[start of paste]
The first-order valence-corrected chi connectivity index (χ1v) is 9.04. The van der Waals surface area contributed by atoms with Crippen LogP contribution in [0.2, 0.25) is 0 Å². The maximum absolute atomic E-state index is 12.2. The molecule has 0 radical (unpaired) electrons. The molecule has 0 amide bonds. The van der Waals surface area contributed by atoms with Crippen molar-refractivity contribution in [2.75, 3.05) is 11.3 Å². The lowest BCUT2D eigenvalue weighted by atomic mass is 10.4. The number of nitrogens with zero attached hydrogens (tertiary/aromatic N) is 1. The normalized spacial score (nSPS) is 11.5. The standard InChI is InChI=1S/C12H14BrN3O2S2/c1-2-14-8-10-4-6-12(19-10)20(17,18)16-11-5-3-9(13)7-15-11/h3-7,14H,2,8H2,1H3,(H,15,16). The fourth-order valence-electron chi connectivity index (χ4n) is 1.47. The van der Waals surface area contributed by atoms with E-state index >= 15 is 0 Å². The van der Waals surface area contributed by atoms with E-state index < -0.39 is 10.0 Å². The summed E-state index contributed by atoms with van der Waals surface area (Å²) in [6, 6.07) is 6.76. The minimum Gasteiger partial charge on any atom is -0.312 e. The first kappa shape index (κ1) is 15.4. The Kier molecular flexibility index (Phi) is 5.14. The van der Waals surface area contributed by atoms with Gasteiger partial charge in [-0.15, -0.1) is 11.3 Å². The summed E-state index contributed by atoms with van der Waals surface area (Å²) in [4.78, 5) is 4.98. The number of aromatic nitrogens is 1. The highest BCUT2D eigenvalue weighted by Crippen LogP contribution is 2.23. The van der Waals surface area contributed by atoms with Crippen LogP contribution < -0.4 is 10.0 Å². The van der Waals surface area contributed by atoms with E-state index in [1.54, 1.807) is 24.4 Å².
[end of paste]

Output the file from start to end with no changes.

The first-order valence-corrected chi connectivity index (χ1v) is 9.04. The van der Waals surface area contributed by atoms with Crippen LogP contribution in [0.2, 0.25) is 0 Å². The maximum absolute atomic E-state index is 12.2. The molecule has 0 radical (unpaired) electrons. The molecule has 0 amide bonds. The van der Waals surface area contributed by atoms with Crippen molar-refractivity contribution in [2.75, 3.05) is 11.3 Å². The lowest BCUT2D eigenvalue weighted by atomic mass is 10.4. The number of nitrogens with zero attached hydrogens (tertiary/aromatic N) is 1. The normalized spacial score (nSPS) is 11.5. The standard InChI is InChI=1S/C12H14BrN3O2S2/c1-2-14-8-10-4-6-12(19-10)20(17,18)16-11-5-3-9(13)7-15-11/h3-7,14H,2,8H2,1H3,(H,15,16). The fourth-order valence-electron chi connectivity index (χ4n) is 1.47. The van der Waals surface area contributed by atoms with E-state index >= 15 is 0 Å². The van der Waals surface area contributed by atoms with E-state index < -0.39 is 10.0 Å². The summed E-state index contributed by atoms with van der Waals surface area (Å²) in [6, 6.07) is 6.76. The minimum Gasteiger partial charge on any atom is -0.312 e. The first kappa shape index (κ1) is 15.4. The Kier molecular flexibility index (Phi) is 5.14. The van der Waals surface area contributed by atoms with Gasteiger partial charge in [-0.15, -0.1) is 11.3 Å². The summed E-state index contributed by atoms with van der Waals surface area (Å²) in [4.78, 5) is 4.98. The number of aromatic nitrogens is 1. The highest BCUT2D eigenvalue weighted by Crippen LogP contribution is 2.23. The van der Waals surface area contributed by atoms with Crippen LogP contribution < -0.4 is 10.0 Å². The van der Waals surface area contributed by atoms with E-state index in [1.54, 1.807) is 24.4 Å².